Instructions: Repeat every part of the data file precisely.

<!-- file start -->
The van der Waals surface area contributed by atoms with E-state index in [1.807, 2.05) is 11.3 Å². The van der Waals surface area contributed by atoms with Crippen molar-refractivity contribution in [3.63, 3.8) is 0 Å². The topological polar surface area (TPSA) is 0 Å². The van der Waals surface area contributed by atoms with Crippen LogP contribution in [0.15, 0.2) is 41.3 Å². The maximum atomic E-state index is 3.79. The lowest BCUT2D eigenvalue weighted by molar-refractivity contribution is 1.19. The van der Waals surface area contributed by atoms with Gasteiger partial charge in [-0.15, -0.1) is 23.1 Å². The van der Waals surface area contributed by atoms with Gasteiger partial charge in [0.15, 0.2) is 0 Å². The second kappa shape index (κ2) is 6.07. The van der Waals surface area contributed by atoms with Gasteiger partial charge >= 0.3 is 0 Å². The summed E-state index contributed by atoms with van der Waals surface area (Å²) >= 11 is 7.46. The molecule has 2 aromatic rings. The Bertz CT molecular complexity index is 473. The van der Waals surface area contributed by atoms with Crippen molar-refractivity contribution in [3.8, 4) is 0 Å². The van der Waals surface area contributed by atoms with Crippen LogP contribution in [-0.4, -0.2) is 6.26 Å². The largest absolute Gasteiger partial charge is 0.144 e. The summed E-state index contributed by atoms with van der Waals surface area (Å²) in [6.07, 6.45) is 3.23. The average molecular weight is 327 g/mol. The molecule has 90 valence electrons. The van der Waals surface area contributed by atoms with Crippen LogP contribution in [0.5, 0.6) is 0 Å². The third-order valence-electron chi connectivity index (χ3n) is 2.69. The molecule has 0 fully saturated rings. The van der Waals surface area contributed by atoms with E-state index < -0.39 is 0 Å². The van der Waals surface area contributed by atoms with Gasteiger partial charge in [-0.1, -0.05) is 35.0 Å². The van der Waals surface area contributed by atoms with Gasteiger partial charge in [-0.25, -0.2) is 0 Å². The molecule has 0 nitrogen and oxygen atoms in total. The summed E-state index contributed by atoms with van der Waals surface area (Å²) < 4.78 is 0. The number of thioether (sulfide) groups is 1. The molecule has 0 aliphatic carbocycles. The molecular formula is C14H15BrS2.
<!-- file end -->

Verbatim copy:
The van der Waals surface area contributed by atoms with E-state index in [1.807, 2.05) is 11.3 Å². The van der Waals surface area contributed by atoms with Crippen molar-refractivity contribution in [3.63, 3.8) is 0 Å². The topological polar surface area (TPSA) is 0 Å². The van der Waals surface area contributed by atoms with Crippen LogP contribution in [0.15, 0.2) is 41.3 Å². The maximum atomic E-state index is 3.79. The lowest BCUT2D eigenvalue weighted by molar-refractivity contribution is 1.19. The van der Waals surface area contributed by atoms with Gasteiger partial charge in [-0.15, -0.1) is 23.1 Å². The van der Waals surface area contributed by atoms with Gasteiger partial charge in [0.15, 0.2) is 0 Å². The second kappa shape index (κ2) is 6.07. The van der Waals surface area contributed by atoms with Gasteiger partial charge >= 0.3 is 0 Å². The summed E-state index contributed by atoms with van der Waals surface area (Å²) >= 11 is 7.46. The molecule has 2 aromatic rings. The Bertz CT molecular complexity index is 473. The van der Waals surface area contributed by atoms with Crippen molar-refractivity contribution in [3.8, 4) is 0 Å². The van der Waals surface area contributed by atoms with Crippen LogP contribution in [-0.4, -0.2) is 6.26 Å². The largest absolute Gasteiger partial charge is 0.144 e. The summed E-state index contributed by atoms with van der Waals surface area (Å²) in [6.07, 6.45) is 3.23. The average molecular weight is 327 g/mol. The molecule has 90 valence electrons. The van der Waals surface area contributed by atoms with Crippen LogP contribution in [0.5, 0.6) is 0 Å². The third-order valence-electron chi connectivity index (χ3n) is 2.69. The molecule has 0 fully saturated rings. The van der Waals surface area contributed by atoms with E-state index < -0.39 is 0 Å². The van der Waals surface area contributed by atoms with Gasteiger partial charge in [-0.1, -0.05) is 35.0 Å². The van der Waals surface area contributed by atoms with Gasteiger partial charge in [-0.25, -0.2) is 0 Å². The molecule has 0 nitrogen and oxygen atoms in total. The summed E-state index contributed by atoms with van der Waals surface area (Å²) < 4.78 is 0. The number of thioether (sulfide) groups is 1. The molecule has 0 aliphatic carbocycles. The molecular formula is C14H15BrS2.